to calculate the suitable threshold:
Where:
Compared the θ value which has been used by Pham et
al. (2007) firstly with the θ_{avg2}, both are very closed
and that supports that Eq. 32 is the suitable equation to
get the suitable threshold in this case and secondly with the θ_{avg1}
which its value is far away from the one (Pham et al.,
2007) used.
RESULTS AND DESCUSSION
This study outlines the input time window boundary which leads to specify the
spike time boundary. With regard to the input time window, it is found that
specification beyond the parameter boundary affects on the computational network
cost and performance and found that the delay and the time coding parameters
play a significant role in assigning the time window boundary. By outlining
the input time window boundary, the number of free parameters which used to
be assigned experimentally decreased by one, as the time window would be assigned
depends only on the delay and the time coding parameters which assigned by the
experimenter. Many SNN learning algorithms have been proposed for supervised
and unsupervised learning (Bohte et al., 2002a,
b; Xin and Embrechts, 2001;
Pham and Sahran, 2006; Ruf and
Schmitt, 1997; Sporea and Gruning, 2012; Natschlager
and Ruf, 1998; Pham et al., 2007). However,
to the best of the author knowledge, this is the first time where a clear discussion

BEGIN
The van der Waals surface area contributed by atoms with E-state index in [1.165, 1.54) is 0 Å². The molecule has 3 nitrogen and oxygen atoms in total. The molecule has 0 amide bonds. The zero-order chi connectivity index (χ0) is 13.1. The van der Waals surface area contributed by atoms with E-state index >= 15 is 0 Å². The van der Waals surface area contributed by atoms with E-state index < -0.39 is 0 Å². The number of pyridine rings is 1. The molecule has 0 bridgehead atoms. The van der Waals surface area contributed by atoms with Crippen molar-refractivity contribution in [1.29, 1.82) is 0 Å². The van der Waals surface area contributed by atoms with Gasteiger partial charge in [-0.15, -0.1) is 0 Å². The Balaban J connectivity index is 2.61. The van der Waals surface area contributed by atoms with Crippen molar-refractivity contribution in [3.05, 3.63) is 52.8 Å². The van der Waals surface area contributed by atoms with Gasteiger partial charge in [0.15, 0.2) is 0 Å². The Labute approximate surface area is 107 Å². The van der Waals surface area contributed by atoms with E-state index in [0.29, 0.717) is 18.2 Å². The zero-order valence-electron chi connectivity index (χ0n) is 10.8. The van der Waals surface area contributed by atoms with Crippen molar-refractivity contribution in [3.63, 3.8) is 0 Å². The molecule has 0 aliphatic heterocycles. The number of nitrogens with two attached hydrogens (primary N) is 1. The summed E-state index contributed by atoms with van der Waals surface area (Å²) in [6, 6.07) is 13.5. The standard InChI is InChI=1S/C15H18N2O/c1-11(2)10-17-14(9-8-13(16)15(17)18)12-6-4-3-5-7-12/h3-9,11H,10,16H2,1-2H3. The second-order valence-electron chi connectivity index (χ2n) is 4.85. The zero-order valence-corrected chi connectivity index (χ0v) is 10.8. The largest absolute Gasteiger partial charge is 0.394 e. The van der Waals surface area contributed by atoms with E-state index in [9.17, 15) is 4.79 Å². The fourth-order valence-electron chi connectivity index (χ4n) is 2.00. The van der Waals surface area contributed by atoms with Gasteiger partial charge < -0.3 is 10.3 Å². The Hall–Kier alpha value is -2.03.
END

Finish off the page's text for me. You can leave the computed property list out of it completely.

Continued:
on outlining input time window parameter has given.
Specifying the spike time range help to determine the threshold boundary. The
results show that the threshold parameter boundary could be found for learning
in temporal coding SNN for classification (S_LVQ) (Pham
and Sahran, 2006) and clustering (SOWA_SNN) (Pham et
al., 2007) applications and suggest two formulas for assigning the suitable
threshold for each one and compare the threshold value in the original learning
algorithm with the suggested one. Results prove that the suitable threshold
for S_LVQ is θ_{avg1} as the experimental threshold value assigned
by Pham and Sahran (2006) is closed to the θ_{avg1}
value suggested in the Eq. 17 and the suitable threshold
value for SOWA_SNN is θ_{avg2} as the experimental threshold value
assigned by Pham et al. (2007) is closed to the
θ_{avg2} value suggested in the Eq. 32. In this
study, one part of the question have been solved, the threshold boundary can
be find mathematically where the threshold cannot go beyond it and then select
the suitable threshold within this range. How to select suitable threshold within
this range remain an open question and needs to be analyzed more on this issue
in the future, to see if the suitable threshold could be determined depends
on some other parameters.
CONCLUSION
It was concluded and proved that the θ_{min} and θ_{max}
value does not depend on the value of the time input window (tw), time coding
(Input) or delay (delay). It rather depends on the value of time constant for
membrane (tce), the value of time constant for synapse (tci), N_{input},
N_{hidden}, N_{sub} and N_{output} in S_LVQ learning
algorithm which has been proposed by Pham and Sahran (2006)
and on the value of the time constant for excitatory spike response function
(a), N_{input} and N_{output} in SOWA_SNN learning algorithm
which has been proposed by Pham et al. (2007).
ACKNOWLEDGMENTS
This research was carried out with support from the Science Fund Grant 010102SF0694
and Center for Artificial Intelligence, Faculty of Information Science and Technology,
UKM Bangi, Malaysia.